for future use

Controlling the scope of application of conditions will be important for rulesheet authors when drafting policy that can be reliably applied to many message/document circumstances, including unforeseen circumstances. This provides a level of flexibility and robustness to a rulesheet, allowing it to govern disclosure of documents that were undefined or unanticipated when the rulesheet was defined.

For example, a rulesheet may have a rule dictating redaction and denial by default (this is only for completeness; this default rule does not remain under consideration in this discussion). It may have another rule stating that all currency data type nodes shall be redacted and admitted when the users are Accountant role members. It may have a third rule stating that all nodes semantically defined as "monetary transfer amounts in excess of ten thousand Euros" be disclosed when the users are Accountant role members.

In our illustration here, let's consider that an Accountant role member is indeed the user context, and there is a node in the present document that is a transfer of (Euro 12500). According to our hypothetical rulesheet, there are two outcomes to be applied: "redact and admit" and "disclose". If one were to simply follow CDCL's cascade, the reconciled outcome to be enforced would be "redact and admit". One might argue that the disclosure rule appears to be more specific in its intent than the redaction rule, but that is the crux of the entire matter here. The CDCL engine should never attempt to assume the intent of the rulesheet author. It very well may be that the redaction rule was added subsequent to the disclosure rule - perhaps due to some change in policy, and the rulesheet author did not consider the discrepancy between these two rules.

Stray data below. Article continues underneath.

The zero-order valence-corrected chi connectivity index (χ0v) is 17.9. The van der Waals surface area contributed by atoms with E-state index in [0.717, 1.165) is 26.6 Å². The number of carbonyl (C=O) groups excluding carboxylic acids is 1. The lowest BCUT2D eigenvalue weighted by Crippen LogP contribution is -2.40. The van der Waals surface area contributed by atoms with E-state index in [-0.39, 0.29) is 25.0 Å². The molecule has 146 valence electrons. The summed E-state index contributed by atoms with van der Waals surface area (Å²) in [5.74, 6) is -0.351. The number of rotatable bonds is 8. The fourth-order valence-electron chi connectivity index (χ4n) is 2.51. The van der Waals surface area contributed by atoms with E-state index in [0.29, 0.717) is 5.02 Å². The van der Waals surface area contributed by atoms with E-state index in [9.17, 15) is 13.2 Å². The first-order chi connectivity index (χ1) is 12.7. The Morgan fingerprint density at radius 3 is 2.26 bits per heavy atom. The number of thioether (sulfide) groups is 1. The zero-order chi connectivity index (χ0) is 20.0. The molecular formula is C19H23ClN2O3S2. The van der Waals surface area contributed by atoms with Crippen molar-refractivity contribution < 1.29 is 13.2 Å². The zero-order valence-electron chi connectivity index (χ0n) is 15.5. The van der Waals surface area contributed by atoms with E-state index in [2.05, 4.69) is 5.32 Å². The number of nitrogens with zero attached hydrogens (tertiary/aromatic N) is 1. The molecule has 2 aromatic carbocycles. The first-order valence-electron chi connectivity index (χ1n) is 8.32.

With a feature in Booliette and in CDCL Fundamental Form that permits a rulesheet author to define the scope of control over these two conditions... ...the engine could honor the explicit intent of the rulesheet author. For example, the rulesheet author might say:
  1. <MOST LOCALLY SCOPED or MOST NARROWLY SCOPED> when node is of "currency" data type and when the users are Accountant role members
  2. <LEAST LOCALLY SCOPED or LEAST NARROWLY SCOPED> when node is of "monetary transfer amounts in excess of ten thousand Euros" semantic and when the users are Accountant role members

This way, the transfer of Euro 12,500 would be redacted and admitted. Better yet, compelling the rulesheet author to define explicit scope of control for conditions ought to aid the author in identifying errors and discrepancies that should be corrected in the rulesheet.

Condition scope of control could be implemented in CDCL Fundamental Form either as an ordering of nodes (nodes that are rules) or as properties of nodes (nodes that are rules). Utilizing ordering of nodes may be more useful for this purpose than utilizing properties because the use of properties would require logic to keep the properties synchronized across the rulesheet. This raises an important point, and that is the condition scope of control has a maximum scope of a rulesheet. These condition scopes of control do not cross rulesheet boundaries; they are used to signify the one outcome from a single rulesheet in a deck prior to any overlay that may be performed.